I worked on Dino Delivery as a level designer and encounter scripter. I guided the player through the first half of the game using puzzles and interactions that helped flesh out the players' skills and understanding of the world.
In order to create a fun and involved gameplay experience, I followed this 6-step process.
This map shows the 4 areas of the game that I designed encounters for. These are:
- The Ridge
- The Riverbank
- The Council
- The Market
I had to consider my design process for each of these areas when designing minor encounters to make the best player experience possible.
1. Pacing, Player Skills, and Intent
Players need to be taught new mechanics at a good pace so that they aren't bored or fatigued.
Once they're taught, mechanics need to be reinforced to ensure the player has mastery and retention.
I design with this in mind before creating anything.
In this example, in the Ridge, the player was very new to the game, so the encounters were enforcing basic mechanics such as movement, interacting with static objects, and using their slingshot to interact with the environment.
2. Map out
Players need to be entertained at regular intervals. Just like how the difficulty of encounters can't be too easy or too difficult, the encounters themselves need to be spaced out so that the player is finding new, interesting encounters with space to breathe.
When mapping out an area, it was important that there was a good blend of both major and minor, plus required and optional, experiences for the player to come across and interact with.
After mapping out the encounters, I used the project's modular puzzle design tools in Unreal to test out different encounter designs. These tools allowed me to connect props in the environment to tell environmental stories and give the player diegetic puzzles to solve.
For example, this minor encounter in the Council Map was started simply because the area around it was very bare. It's used to enforce the "Stay" or "Go To" commands for Parcel. When Parcel stands on the orange pressure plate, the water spout turns on. This causes the flowers to sprout and give the player a trinket, an optional collectable.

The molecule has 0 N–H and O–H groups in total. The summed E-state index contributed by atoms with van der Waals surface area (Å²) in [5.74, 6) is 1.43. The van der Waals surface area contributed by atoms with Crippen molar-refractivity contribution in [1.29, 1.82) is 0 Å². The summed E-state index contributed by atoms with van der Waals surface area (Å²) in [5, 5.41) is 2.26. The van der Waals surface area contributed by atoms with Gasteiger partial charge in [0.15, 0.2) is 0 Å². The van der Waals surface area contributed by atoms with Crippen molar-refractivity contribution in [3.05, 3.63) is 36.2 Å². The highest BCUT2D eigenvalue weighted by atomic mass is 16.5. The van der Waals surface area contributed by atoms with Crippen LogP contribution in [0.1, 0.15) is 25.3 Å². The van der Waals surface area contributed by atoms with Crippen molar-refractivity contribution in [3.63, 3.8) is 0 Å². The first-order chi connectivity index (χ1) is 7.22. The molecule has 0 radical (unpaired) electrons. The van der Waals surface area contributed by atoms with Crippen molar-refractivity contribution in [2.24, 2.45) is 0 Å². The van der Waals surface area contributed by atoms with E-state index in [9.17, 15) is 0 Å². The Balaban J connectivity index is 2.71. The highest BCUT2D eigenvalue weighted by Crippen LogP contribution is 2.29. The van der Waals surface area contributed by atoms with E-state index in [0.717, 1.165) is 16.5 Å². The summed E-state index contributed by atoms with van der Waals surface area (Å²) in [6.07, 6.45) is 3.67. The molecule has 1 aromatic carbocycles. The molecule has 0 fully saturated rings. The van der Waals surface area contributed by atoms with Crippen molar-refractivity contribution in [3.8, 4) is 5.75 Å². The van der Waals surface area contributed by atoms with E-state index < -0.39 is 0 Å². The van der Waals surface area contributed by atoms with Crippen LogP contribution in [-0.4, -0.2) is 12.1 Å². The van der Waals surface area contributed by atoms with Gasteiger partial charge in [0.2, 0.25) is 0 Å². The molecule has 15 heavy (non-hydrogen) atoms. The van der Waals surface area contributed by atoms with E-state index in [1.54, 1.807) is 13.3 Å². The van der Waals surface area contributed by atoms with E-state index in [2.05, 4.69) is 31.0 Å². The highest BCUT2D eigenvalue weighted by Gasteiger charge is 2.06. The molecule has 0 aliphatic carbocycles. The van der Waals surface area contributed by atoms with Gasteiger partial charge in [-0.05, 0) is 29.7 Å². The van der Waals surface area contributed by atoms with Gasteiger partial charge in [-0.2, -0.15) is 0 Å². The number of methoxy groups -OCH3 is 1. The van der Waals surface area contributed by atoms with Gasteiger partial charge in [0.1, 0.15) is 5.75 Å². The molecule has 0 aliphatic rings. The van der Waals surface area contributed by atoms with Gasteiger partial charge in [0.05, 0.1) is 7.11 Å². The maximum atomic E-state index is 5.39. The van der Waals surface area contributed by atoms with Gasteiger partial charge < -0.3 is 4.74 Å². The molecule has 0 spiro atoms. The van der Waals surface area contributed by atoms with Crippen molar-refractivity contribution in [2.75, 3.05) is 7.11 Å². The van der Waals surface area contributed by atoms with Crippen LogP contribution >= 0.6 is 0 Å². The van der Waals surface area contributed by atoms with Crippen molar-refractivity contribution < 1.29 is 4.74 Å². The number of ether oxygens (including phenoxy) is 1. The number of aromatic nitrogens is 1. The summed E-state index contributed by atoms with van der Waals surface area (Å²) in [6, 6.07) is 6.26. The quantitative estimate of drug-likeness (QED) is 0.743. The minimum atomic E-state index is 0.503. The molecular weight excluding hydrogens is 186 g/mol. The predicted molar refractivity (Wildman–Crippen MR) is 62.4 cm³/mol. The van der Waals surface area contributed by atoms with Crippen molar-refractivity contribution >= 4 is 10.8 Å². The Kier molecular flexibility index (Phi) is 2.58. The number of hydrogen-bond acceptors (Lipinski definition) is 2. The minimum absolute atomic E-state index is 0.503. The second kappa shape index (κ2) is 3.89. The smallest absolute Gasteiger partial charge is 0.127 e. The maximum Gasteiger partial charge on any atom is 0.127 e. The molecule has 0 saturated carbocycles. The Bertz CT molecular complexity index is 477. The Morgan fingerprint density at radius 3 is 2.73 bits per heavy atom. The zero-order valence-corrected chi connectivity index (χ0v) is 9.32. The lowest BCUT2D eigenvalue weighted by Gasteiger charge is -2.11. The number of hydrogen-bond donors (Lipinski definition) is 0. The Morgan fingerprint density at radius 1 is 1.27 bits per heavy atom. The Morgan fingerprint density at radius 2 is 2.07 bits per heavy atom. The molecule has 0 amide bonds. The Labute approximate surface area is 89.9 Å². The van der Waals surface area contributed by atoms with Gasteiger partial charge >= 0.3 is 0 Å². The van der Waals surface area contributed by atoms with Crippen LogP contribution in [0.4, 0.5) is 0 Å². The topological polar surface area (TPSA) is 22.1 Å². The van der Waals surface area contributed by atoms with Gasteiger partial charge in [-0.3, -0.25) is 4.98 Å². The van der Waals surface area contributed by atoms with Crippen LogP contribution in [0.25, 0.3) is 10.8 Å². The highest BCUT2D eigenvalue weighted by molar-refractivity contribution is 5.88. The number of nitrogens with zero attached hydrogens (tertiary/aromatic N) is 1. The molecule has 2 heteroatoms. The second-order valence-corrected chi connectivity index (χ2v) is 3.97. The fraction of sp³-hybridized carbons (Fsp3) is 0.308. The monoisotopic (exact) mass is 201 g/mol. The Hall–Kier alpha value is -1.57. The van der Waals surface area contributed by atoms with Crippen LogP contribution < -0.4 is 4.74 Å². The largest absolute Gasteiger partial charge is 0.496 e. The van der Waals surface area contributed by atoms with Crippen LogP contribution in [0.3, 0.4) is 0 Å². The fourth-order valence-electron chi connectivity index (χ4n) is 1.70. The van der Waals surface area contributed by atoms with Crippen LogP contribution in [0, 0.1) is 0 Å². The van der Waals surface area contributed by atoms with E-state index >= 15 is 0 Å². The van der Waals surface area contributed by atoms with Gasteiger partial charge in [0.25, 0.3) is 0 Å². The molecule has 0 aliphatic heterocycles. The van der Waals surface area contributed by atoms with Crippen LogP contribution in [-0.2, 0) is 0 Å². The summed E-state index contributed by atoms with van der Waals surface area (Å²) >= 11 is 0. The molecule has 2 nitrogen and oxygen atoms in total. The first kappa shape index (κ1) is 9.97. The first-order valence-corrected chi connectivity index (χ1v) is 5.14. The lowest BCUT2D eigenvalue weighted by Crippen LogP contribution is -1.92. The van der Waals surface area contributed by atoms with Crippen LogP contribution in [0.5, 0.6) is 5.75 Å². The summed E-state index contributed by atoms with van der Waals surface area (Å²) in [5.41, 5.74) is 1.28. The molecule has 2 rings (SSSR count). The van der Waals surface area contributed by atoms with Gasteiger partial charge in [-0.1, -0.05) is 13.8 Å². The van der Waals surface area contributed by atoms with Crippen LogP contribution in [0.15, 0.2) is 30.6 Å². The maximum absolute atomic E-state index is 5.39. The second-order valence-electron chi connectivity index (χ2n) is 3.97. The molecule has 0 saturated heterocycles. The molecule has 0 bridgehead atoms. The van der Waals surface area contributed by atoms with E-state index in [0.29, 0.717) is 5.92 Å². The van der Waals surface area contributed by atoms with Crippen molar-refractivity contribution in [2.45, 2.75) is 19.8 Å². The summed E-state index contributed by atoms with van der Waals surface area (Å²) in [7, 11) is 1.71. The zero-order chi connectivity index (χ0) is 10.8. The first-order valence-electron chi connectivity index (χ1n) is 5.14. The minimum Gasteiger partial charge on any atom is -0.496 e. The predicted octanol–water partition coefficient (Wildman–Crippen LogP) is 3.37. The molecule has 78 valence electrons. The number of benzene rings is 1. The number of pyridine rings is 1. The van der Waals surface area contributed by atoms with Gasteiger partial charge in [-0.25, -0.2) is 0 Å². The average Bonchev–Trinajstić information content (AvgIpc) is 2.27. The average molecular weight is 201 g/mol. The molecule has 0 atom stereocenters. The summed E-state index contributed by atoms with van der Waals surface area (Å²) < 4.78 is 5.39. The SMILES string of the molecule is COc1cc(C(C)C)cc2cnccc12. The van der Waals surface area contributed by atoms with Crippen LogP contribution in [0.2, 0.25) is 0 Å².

After I implemented the prototypes for the encounters, I observe playtesters and take notes on trouble areas and confusion, such as if certain encounters were too difficult or were being passed by playtesters too often.
This puzzle was originally a puzzle involving two ropes that the player would shoot, dropping the letter down from a piece of the wood. The design of the level this area didn't afford this kind of puzzle, however, so it was reworked to involve moving up a piece of debris and shooting the letter down itself.
Once an encounter is tested, I review the testing notes and incorporate any actionable items or observations into the design.
One of the puzzles in the Ridge, in the left side of this picture, was a trinket above a rope between two houses. The player shoots the rope to collect the trinket below. The prototype for this encounter was difficult to see at first, so before set dressing the houses were moved further away from one another and more negative space was used to call out the trinket's silhouette.
Once an encounter has been tested and iterated on enough that players are routinely finding and enjoying the encounter, the encounter is moved on to a polish state. That's when set dressing can be done around the encounter and sound effects designed specifically for each one.
This video shows a walkthrough of the Ridge map, going through each encounter.